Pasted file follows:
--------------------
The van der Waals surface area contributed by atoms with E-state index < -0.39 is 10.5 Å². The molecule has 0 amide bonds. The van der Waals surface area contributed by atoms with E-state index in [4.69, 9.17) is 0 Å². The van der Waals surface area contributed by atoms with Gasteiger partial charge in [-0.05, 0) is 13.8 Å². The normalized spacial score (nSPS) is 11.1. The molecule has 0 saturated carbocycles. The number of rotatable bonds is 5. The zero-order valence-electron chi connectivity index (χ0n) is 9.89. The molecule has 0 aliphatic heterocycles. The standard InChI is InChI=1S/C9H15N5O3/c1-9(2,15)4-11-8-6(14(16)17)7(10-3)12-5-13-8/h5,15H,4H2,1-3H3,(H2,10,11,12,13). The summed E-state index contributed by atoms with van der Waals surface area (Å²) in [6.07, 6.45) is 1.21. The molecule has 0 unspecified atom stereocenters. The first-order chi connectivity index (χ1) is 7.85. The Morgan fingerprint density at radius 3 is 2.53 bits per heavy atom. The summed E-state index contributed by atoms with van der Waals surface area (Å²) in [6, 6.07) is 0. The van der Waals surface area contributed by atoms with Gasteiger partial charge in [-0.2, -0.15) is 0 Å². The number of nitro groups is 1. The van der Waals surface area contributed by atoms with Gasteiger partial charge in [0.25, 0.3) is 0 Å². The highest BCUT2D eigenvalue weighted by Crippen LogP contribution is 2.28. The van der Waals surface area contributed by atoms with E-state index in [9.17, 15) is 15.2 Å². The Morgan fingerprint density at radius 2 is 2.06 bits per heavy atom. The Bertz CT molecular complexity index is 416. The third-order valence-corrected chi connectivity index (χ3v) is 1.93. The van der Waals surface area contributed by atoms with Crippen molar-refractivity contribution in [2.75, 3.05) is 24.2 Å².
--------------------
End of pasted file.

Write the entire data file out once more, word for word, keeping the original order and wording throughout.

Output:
The van der Waals surface area contributed by atoms with E-state index < -0.39 is 10.5 Å². The molecule has 0 amide bonds. The van der Waals surface area contributed by atoms with E-state index in [4.69, 9.17) is 0 Å². The van der Waals surface area contributed by atoms with Gasteiger partial charge in [-0.05, 0) is 13.8 Å². The normalized spacial score (nSPS) is 11.1. The molecule has 0 saturated carbocycles. The number of rotatable bonds is 5. The zero-order valence-electron chi connectivity index (χ0n) is 9.89. The molecule has 0 aliphatic heterocycles. The standard InChI is InChI=1S/C9H15N5O3/c1-9(2,15)4-11-8-6(14(16)17)7(10-3)12-5-13-8/h5,15H,4H2,1-3H3,(H2,10,11,12,13). The summed E-state index contributed by atoms with van der Waals surface area (Å²) in [6.07, 6.45) is 1.21. The molecule has 0 unspecified atom stereocenters. The first-order chi connectivity index (χ1) is 7.85. The Morgan fingerprint density at radius 3 is 2.53 bits per heavy atom. The summed E-state index contributed by atoms with van der Waals surface area (Å²) in [6, 6.07) is 0. The van der Waals surface area contributed by atoms with Gasteiger partial charge in [-0.2, -0.15) is 0 Å². The number of nitro groups is 1. The van der Waals surface area contributed by atoms with Gasteiger partial charge in [0.25, 0.3) is 0 Å². The highest BCUT2D eigenvalue weighted by Crippen LogP contribution is 2.28. The van der Waals surface area contributed by atoms with E-state index in [9.17, 15) is 15.2 Å². The Morgan fingerprint density at radius 2 is 2.06 bits per heavy atom. The Bertz CT molecular complexity index is 416. The third-order valence-corrected chi connectivity index (χ3v) is 1.93. The van der Waals surface area contributed by atoms with Crippen molar-refractivity contribution in [2.75, 3.05) is 24.2 Å².